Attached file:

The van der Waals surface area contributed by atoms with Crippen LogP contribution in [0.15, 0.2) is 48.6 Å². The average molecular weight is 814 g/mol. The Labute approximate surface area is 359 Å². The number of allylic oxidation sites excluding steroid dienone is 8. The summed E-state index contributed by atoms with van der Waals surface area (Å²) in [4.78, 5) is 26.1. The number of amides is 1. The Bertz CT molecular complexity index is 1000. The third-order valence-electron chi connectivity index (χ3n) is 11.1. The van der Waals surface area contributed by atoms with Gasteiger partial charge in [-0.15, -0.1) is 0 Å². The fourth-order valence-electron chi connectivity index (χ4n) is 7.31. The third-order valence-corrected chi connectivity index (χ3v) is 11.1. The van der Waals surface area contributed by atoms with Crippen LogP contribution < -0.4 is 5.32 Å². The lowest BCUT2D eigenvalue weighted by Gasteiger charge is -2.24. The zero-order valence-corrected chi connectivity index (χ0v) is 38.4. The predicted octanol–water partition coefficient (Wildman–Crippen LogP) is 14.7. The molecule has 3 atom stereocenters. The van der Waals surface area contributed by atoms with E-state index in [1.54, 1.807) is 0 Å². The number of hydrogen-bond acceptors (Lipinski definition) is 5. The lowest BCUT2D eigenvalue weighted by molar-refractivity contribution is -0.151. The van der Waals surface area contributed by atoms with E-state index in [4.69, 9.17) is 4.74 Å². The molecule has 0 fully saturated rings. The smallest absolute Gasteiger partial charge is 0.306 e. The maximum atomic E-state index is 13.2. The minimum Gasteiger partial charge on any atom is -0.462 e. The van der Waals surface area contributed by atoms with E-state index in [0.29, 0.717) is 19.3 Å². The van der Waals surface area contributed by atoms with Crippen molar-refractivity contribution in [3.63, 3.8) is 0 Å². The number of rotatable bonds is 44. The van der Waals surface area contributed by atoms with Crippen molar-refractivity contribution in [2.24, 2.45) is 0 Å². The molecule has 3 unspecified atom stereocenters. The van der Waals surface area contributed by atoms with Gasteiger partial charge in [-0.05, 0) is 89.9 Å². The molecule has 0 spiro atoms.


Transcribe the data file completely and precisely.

The van der Waals surface area contributed by atoms with Crippen LogP contribution in [0.15, 0.2) is 48.6 Å². The average molecular weight is 814 g/mol. The Labute approximate surface area is 359 Å². The number of allylic oxidation sites excluding steroid dienone is 8. The summed E-state index contributed by atoms with van der Waals surface area (Å²) in [4.78, 5) is 26.1. The number of amides is 1. The Bertz CT molecular complexity index is 1000. The third-order valence-electron chi connectivity index (χ3n) is 11.1. The van der Waals surface area contributed by atoms with Gasteiger partial charge in [-0.15, -0.1) is 0 Å². The fourth-order valence-electron chi connectivity index (χ4n) is 7.31. The third-order valence-corrected chi connectivity index (χ3v) is 11.1. The van der Waals surface area contributed by atoms with Crippen LogP contribution < -0.4 is 5.32 Å². The lowest BCUT2D eigenvalue weighted by Gasteiger charge is -2.24. The zero-order valence-corrected chi connectivity index (χ0v) is 38.4. The predicted octanol–water partition coefficient (Wildman–Crippen LogP) is 14.7. The molecule has 3 atom stereocenters. The van der Waals surface area contributed by atoms with E-state index in [1.54, 1.807) is 0 Å². The number of hydrogen-bond acceptors (Lipinski definition) is 5. The lowest BCUT2D eigenvalue weighted by molar-refractivity contribution is -0.151. The van der Waals surface area contributed by atoms with E-state index in [4.69, 9.17) is 4.74 Å². The molecule has 0 fully saturated rings. The smallest absolute Gasteiger partial charge is 0.306 e. The maximum atomic E-state index is 13.2. The minimum Gasteiger partial charge on any atom is -0.462 e. The van der Waals surface area contributed by atoms with E-state index in [0.29, 0.717) is 19.3 Å². The van der Waals surface area contributed by atoms with Crippen molar-refractivity contribution in [3.63, 3.8) is 0 Å². The number of rotatable bonds is 44. The van der Waals surface area contributed by atoms with Crippen molar-refractivity contribution in [2.24, 2.45) is 0 Å². The molecule has 3 unspecified atom stereocenters. The van der Waals surface area contributed by atoms with Gasteiger partial charge in [-0.05, 0) is 89.9 Å². The molecule has 0 spiro atoms.